We need to talk about something I find disturbing: the rise of Michael Bloomberg. Most of the recent polls show him at at least 7% support now, and one by The Hill shows him in double-digits, with the support of 11% of Democratic voters, tied with Elizabeth Warren for third place. That's not bad for somebody who didn't even make last month's Democratic debate and won't make this one either for lack of donors! This is becoming a serious thing that merits our attention.

Bloomberg is literally just buying his way to relevance in this campaign. And it's working! He's spent many tens of millions of dollars on TV and other advertising already. I myself have seen lots of TV commercials. Why hasn't this same strategy worked for Tom Steyer? *shrugs* Prolly because he had less name recognition than the former mayor of New York City, I think. Steyer's politics are mainly known in activist circles. Bloomberg's are familiar to probably most Americans.

Bloomberg isn't a neoliberal candidate, he's a cliche. He's a billionaire. He's white. He's male. He virtue signals. He speaks in a corporate-sounding, non-specific language. He wears khakis on a regular basis. He's even Jewish just for good measure. And he's deeply concerned about his tax rate above all, which is why he's running for president. You could not ask for a more archetypal neoliberal politician than Michael Bloomberg. Which is perhaps why he has found an audience. The question I have for you today, America, is...whyyyyyyyyyyyyyyyyyyyyyyyyyyyyyyyyyyyyy???!

I am hereby declaring myself the first NeverBloomberger. This is one Democratic candidate I will never vote for under any circumstances. If he becomes the nominee, I will sit out this election. Defeating Trump is important and everything, but...there are limits. There has to be a limit somewhere! I simply cannot stand the guy or the urban gentrification for which he stands. Just say no to Bloomberg, America, please. Can you please at least do me that favor?

Also, I've noticed what others are saying around here: Bernie Sanders is rising in the polls lately too! That I find a lot more exciting. The specific reasons for the Sanders rise appears to be that he's starting to win the debate on health care policy not only within the Democratic Party, but also just generally. There was a point earlier this year where the idea of single-payer health care enjoyed the support of less than 30% of Americans. Recent polling, however, puts it in the 44 to 46% range, which suggests that Sanders has been effective at highlighting the benefits of specifically a single-payer system (e.g. no premiums, no deductibles, no co-pays) and that rivals (including Elizabeth Warren) have made a mistake in attempting more complicated positions on how Medicare should be expanded.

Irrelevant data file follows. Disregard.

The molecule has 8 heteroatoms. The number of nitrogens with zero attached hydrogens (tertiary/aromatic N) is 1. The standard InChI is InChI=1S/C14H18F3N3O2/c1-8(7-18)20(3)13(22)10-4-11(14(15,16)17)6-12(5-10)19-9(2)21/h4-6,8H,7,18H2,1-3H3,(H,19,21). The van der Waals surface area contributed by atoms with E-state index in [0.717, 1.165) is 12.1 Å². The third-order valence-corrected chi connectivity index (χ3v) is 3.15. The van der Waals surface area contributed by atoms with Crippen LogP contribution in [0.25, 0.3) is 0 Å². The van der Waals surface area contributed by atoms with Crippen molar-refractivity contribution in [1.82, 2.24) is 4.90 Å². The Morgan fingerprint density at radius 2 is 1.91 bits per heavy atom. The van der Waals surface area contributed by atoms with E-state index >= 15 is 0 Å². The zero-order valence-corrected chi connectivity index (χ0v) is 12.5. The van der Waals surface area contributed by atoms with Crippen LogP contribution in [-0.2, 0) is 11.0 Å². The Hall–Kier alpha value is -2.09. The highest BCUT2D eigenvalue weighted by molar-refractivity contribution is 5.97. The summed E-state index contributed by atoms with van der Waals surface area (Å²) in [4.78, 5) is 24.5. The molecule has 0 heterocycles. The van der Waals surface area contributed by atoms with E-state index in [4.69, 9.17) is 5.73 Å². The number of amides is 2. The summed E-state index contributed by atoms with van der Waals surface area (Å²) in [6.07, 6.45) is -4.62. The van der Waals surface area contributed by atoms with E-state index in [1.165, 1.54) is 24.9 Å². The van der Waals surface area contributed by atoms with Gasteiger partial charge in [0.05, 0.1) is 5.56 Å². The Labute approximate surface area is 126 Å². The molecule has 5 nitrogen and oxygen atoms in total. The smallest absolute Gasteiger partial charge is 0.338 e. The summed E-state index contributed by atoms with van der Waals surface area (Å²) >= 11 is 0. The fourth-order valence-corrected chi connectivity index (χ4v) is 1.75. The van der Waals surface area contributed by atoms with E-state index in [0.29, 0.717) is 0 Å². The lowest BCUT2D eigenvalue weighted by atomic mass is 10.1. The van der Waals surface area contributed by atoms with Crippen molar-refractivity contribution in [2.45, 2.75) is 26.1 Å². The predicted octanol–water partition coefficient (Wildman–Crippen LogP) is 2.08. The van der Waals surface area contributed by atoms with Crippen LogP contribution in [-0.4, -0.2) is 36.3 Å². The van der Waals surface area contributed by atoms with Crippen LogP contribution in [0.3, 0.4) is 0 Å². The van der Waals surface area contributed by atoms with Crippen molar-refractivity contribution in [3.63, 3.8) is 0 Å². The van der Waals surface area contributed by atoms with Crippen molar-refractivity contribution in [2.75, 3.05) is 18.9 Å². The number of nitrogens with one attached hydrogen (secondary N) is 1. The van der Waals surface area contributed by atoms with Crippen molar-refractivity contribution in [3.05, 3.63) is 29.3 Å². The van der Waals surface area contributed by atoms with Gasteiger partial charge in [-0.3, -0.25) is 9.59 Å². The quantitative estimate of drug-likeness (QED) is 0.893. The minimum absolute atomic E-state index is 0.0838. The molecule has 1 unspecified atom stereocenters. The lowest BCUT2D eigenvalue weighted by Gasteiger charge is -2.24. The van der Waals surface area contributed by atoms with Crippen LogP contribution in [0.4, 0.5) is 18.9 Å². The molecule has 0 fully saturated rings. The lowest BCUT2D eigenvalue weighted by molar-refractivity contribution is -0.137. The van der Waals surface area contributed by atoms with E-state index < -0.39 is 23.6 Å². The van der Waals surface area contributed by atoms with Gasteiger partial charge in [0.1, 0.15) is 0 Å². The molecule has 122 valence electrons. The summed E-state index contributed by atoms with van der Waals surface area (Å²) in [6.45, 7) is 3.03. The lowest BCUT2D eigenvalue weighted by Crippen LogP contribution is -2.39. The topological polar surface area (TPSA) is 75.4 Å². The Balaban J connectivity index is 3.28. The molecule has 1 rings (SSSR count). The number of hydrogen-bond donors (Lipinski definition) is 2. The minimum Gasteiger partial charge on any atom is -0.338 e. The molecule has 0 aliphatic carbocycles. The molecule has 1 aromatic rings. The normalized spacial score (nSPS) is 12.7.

I think one of the main takeaways from all this, this whole primary battle, I've had so far has been that candidates fare better these days when they pick a camp, progressive or neoliberal, and stick to it. Trying to find an agreeable space between those two poles appears to get you less support. It's why Warren was more popular earlier on, among other things. She once was quite clearly running as the leftmost candidate in the race. When she came out with her two-stage health care plan, by contrast, that was clearly something else, and that's the point when she lost a lot of support that has since been made up by Sanders. Just as an example.

I wouldn't worry too much about Bloomberg. Texas is one of the states he is doing better, and the current trendline average for him is 6.1% there. The forecast puts him at an average of 4.8 delegates in the state. There may be scenarios where he does much better, but they seem to be very unlikely in the model at the moment.

I think he does better in polls than Steyer, because he pours even more money in than Steyer. Steyer was at 49 million in the third quarter (mostly his own money), but Bloomberg apparently used 100 million in a single month. So that is bound to show some effect. But many voters basing their decision mostly on deep-rooted political values, so as long as the ads don't tap into these, their effect is limited. It is something else than the decision to buy a car. And even with ads you can't take too many contradictory stances.